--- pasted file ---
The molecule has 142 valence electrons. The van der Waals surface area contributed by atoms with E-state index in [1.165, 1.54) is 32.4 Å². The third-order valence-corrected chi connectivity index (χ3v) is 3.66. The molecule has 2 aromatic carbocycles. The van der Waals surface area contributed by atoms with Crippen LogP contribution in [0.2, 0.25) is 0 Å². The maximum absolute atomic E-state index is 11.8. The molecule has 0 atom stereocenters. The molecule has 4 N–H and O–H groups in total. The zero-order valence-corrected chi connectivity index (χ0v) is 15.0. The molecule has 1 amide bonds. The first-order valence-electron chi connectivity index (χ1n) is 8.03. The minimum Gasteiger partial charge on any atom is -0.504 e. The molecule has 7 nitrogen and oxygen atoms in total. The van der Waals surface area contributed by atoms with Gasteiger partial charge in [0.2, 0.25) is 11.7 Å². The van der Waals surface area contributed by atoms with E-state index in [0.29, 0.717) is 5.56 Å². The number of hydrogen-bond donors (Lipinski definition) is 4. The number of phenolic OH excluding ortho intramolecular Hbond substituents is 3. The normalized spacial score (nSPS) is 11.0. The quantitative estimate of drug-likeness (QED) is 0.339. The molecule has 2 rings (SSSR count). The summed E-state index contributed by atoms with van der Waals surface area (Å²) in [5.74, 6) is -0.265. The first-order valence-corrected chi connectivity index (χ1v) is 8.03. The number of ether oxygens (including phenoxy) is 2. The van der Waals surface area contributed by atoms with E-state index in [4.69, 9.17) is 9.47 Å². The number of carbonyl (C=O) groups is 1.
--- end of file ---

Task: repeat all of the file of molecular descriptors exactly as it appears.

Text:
The molecule has 142 valence electrons. The van der Waals surface area contributed by atoms with E-state index in [1.165, 1.54) is 32.4 Å². The third-order valence-corrected chi connectivity index (χ3v) is 3.66. The molecule has 2 aromatic carbocycles. The van der Waals surface area contributed by atoms with Crippen LogP contribution in [0.2, 0.25) is 0 Å². The maximum absolute atomic E-state index is 11.8. The molecule has 0 atom stereocenters. The molecule has 4 N–H and O–H groups in total. The zero-order valence-corrected chi connectivity index (χ0v) is 15.0. The molecule has 1 amide bonds. The first-order valence-electron chi connectivity index (χ1n) is 8.03. The minimum Gasteiger partial charge on any atom is -0.504 e. The molecule has 7 nitrogen and oxygen atoms in total. The van der Waals surface area contributed by atoms with Gasteiger partial charge in [0.2, 0.25) is 11.7 Å². The van der Waals surface area contributed by atoms with E-state index in [0.29, 0.717) is 5.56 Å². The number of hydrogen-bond donors (Lipinski definition) is 4. The number of phenolic OH excluding ortho intramolecular Hbond substituents is 3. The normalized spacial score (nSPS) is 11.0. The quantitative estimate of drug-likeness (QED) is 0.339. The molecule has 2 rings (SSSR count). The summed E-state index contributed by atoms with van der Waals surface area (Å²) in [5.74, 6) is -0.265. The first-order valence-corrected chi connectivity index (χ1v) is 8.03. The number of ether oxygens (including phenoxy) is 2. The van der Waals surface area contributed by atoms with E-state index in [4.69, 9.17) is 9.47 Å². The number of carbonyl (C=O) groups is 1.